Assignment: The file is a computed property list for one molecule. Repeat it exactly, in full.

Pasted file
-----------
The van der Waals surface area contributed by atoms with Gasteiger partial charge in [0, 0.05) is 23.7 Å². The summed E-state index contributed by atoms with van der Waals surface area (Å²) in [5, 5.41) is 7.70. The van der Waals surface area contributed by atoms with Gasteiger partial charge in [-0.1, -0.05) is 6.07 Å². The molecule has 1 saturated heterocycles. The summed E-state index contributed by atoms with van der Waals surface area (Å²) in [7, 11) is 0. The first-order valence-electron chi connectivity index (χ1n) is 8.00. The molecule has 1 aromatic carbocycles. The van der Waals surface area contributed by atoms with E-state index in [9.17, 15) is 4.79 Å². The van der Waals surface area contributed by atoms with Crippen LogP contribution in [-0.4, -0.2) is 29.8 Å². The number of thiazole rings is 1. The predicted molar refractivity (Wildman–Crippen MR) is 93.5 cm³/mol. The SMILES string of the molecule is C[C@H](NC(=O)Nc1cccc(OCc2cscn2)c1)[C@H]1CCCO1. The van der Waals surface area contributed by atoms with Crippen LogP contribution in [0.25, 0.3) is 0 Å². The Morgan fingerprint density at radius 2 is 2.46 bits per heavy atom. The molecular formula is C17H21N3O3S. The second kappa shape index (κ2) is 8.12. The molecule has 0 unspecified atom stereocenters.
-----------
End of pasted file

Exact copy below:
The van der Waals surface area contributed by atoms with Gasteiger partial charge in [0, 0.05) is 23.7 Å². The summed E-state index contributed by atoms with van der Waals surface area (Å²) in [5, 5.41) is 7.70. The van der Waals surface area contributed by atoms with Gasteiger partial charge in [-0.1, -0.05) is 6.07 Å². The molecule has 1 saturated heterocycles. The summed E-state index contributed by atoms with van der Waals surface area (Å²) in [7, 11) is 0. The first-order valence-electron chi connectivity index (χ1n) is 8.00. The molecule has 1 aromatic carbocycles. The van der Waals surface area contributed by atoms with E-state index in [9.17, 15) is 4.79 Å². The van der Waals surface area contributed by atoms with Crippen LogP contribution in [-0.4, -0.2) is 29.8 Å². The number of thiazole rings is 1. The predicted molar refractivity (Wildman–Crippen MR) is 93.5 cm³/mol. The SMILES string of the molecule is C[C@H](NC(=O)Nc1cccc(OCc2cscn2)c1)[C@H]1CCCO1. The van der Waals surface area contributed by atoms with Crippen LogP contribution in [0.25, 0.3) is 0 Å². The Morgan fingerprint density at radius 2 is 2.46 bits per heavy atom. The molecular formula is C17H21N3O3S. The second kappa shape index (κ2) is 8.12. The molecule has 0 unspecified atom stereocenters.